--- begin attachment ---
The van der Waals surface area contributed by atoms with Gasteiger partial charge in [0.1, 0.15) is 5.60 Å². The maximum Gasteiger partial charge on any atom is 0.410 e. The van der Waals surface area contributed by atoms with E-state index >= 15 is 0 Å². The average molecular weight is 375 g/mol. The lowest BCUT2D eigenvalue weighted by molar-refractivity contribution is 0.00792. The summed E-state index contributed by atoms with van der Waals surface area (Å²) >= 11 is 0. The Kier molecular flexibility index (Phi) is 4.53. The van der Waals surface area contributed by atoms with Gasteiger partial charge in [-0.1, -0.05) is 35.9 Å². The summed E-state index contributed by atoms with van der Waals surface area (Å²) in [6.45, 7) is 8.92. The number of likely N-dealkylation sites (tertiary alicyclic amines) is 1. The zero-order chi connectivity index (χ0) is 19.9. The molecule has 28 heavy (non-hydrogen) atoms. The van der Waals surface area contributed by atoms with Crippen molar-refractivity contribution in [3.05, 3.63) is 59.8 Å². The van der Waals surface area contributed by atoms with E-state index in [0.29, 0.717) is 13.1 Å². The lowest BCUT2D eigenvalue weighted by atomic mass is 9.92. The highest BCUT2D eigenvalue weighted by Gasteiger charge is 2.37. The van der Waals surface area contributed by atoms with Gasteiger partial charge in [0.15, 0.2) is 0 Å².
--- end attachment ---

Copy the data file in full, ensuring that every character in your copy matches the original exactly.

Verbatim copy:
The van der Waals surface area contributed by atoms with Gasteiger partial charge in [0.1, 0.15) is 5.60 Å². The maximum Gasteiger partial charge on any atom is 0.410 e. The van der Waals surface area contributed by atoms with E-state index >= 15 is 0 Å². The average molecular weight is 375 g/mol. The lowest BCUT2D eigenvalue weighted by molar-refractivity contribution is 0.00792. The summed E-state index contributed by atoms with van der Waals surface area (Å²) >= 11 is 0. The Kier molecular flexibility index (Phi) is 4.53. The van der Waals surface area contributed by atoms with Gasteiger partial charge in [-0.1, -0.05) is 35.9 Å². The summed E-state index contributed by atoms with van der Waals surface area (Å²) in [6.45, 7) is 8.92. The number of likely N-dealkylation sites (tertiary alicyclic amines) is 1. The zero-order chi connectivity index (χ0) is 19.9. The molecule has 28 heavy (non-hydrogen) atoms. The van der Waals surface area contributed by atoms with Crippen molar-refractivity contribution in [3.05, 3.63) is 59.8 Å². The van der Waals surface area contributed by atoms with E-state index in [0.29, 0.717) is 13.1 Å². The lowest BCUT2D eigenvalue weighted by atomic mass is 9.92. The highest BCUT2D eigenvalue weighted by Gasteiger charge is 2.37. The van der Waals surface area contributed by atoms with Gasteiger partial charge in [0.15, 0.2) is 0 Å².